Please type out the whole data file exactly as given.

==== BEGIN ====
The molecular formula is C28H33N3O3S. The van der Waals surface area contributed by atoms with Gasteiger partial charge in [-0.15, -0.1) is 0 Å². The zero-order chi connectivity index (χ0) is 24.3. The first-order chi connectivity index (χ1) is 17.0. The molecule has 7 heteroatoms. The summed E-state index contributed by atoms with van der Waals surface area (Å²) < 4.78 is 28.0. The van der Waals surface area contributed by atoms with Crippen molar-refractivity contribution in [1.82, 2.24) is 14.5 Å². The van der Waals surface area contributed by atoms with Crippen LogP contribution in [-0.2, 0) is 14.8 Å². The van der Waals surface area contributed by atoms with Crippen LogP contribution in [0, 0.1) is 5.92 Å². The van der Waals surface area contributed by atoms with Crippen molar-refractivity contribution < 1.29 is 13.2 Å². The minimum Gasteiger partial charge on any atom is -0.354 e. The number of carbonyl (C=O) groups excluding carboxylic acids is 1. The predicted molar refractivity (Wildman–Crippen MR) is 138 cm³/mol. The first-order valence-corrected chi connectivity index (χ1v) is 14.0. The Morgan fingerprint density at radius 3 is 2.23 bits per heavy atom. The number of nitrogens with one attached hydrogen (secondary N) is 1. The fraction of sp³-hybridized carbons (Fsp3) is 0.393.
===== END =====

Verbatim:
The molecular formula is C28H33N3O3S. The van der Waals surface area contributed by atoms with Gasteiger partial charge in [-0.15, -0.1) is 0 Å². The zero-order chi connectivity index (χ0) is 24.3. The first-order chi connectivity index (χ1) is 17.0. The molecule has 7 heteroatoms. The summed E-state index contributed by atoms with van der Waals surface area (Å²) < 4.78 is 28.0. The van der Waals surface area contributed by atoms with Crippen molar-refractivity contribution in [1.82, 2.24) is 14.5 Å². The van der Waals surface area contributed by atoms with Crippen LogP contribution in [-0.2, 0) is 14.8 Å². The van der Waals surface area contributed by atoms with Crippen LogP contribution in [0, 0.1) is 5.92 Å². The van der Waals surface area contributed by atoms with Crippen molar-refractivity contribution < 1.29 is 13.2 Å². The minimum Gasteiger partial charge on any atom is -0.354 e. The number of carbonyl (C=O) groups excluding carboxylic acids is 1. The predicted molar refractivity (Wildman–Crippen MR) is 138 cm³/mol. The first-order valence-corrected chi connectivity index (χ1v) is 14.0. The Morgan fingerprint density at radius 3 is 2.23 bits per heavy atom. The number of nitrogens with one attached hydrogen (secondary N) is 1. The fraction of sp³-hybridized carbons (Fsp3) is 0.393.